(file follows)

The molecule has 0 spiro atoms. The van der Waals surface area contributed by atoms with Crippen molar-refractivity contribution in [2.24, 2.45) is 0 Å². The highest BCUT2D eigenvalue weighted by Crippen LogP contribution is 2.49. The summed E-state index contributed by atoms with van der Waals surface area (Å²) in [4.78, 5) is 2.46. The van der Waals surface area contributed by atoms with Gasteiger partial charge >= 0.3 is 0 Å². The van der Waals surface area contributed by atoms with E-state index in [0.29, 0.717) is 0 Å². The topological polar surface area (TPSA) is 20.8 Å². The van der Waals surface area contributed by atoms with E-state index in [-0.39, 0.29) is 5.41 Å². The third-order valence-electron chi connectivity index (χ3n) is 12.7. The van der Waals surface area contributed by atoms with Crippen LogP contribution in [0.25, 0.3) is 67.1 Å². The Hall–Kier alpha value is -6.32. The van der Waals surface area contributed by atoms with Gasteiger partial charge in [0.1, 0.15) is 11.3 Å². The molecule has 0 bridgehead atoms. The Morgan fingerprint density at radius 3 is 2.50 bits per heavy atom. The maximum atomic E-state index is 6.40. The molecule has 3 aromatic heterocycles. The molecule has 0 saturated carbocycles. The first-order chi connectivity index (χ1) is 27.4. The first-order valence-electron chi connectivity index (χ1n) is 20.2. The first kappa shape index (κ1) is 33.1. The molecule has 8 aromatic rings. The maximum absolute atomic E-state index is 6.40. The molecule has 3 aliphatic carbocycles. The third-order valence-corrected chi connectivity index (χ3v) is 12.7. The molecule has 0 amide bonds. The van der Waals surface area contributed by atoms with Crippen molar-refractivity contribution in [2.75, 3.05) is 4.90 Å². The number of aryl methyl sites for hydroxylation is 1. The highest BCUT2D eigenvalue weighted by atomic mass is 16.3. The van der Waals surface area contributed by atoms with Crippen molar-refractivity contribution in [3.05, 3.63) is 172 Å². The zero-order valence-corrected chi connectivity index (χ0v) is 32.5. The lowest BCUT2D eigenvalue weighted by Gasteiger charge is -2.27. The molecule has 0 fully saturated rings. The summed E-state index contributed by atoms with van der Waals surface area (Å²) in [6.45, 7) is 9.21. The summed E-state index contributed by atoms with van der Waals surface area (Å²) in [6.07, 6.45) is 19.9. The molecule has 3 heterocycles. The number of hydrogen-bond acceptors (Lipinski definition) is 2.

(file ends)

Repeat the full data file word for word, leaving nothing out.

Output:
The molecule has 0 spiro atoms. The van der Waals surface area contributed by atoms with Crippen molar-refractivity contribution in [2.24, 2.45) is 0 Å². The highest BCUT2D eigenvalue weighted by Crippen LogP contribution is 2.49. The summed E-state index contributed by atoms with van der Waals surface area (Å²) in [4.78, 5) is 2.46. The van der Waals surface area contributed by atoms with Gasteiger partial charge >= 0.3 is 0 Å². The van der Waals surface area contributed by atoms with E-state index in [0.29, 0.717) is 0 Å². The topological polar surface area (TPSA) is 20.8 Å². The van der Waals surface area contributed by atoms with E-state index in [-0.39, 0.29) is 5.41 Å². The third-order valence-electron chi connectivity index (χ3n) is 12.7. The van der Waals surface area contributed by atoms with Crippen LogP contribution in [0.25, 0.3) is 67.1 Å². The Hall–Kier alpha value is -6.32. The van der Waals surface area contributed by atoms with Gasteiger partial charge in [0.1, 0.15) is 11.3 Å². The molecule has 0 bridgehead atoms. The Morgan fingerprint density at radius 3 is 2.50 bits per heavy atom. The maximum atomic E-state index is 6.40. The molecule has 3 aromatic heterocycles. The molecule has 0 saturated carbocycles. The first-order chi connectivity index (χ1) is 27.4. The first-order valence-electron chi connectivity index (χ1n) is 20.2. The first kappa shape index (κ1) is 33.1. The molecule has 8 aromatic rings. The maximum absolute atomic E-state index is 6.40. The molecule has 3 aliphatic carbocycles. The third-order valence-corrected chi connectivity index (χ3v) is 12.7. The molecule has 0 amide bonds. The van der Waals surface area contributed by atoms with Crippen molar-refractivity contribution in [2.75, 3.05) is 4.90 Å². The number of aryl methyl sites for hydroxylation is 1. The highest BCUT2D eigenvalue weighted by atomic mass is 16.3. The van der Waals surface area contributed by atoms with Crippen molar-refractivity contribution in [3.05, 3.63) is 172 Å². The zero-order valence-corrected chi connectivity index (χ0v) is 32.5. The lowest BCUT2D eigenvalue weighted by Gasteiger charge is -2.27. The molecule has 0 fully saturated rings. The summed E-state index contributed by atoms with van der Waals surface area (Å²) in [6.45, 7) is 9.21. The summed E-state index contributed by atoms with van der Waals surface area (Å²) in [6.07, 6.45) is 19.9. The molecule has 3 heterocycles. The number of hydrogen-bond acceptors (Lipinski definition) is 2.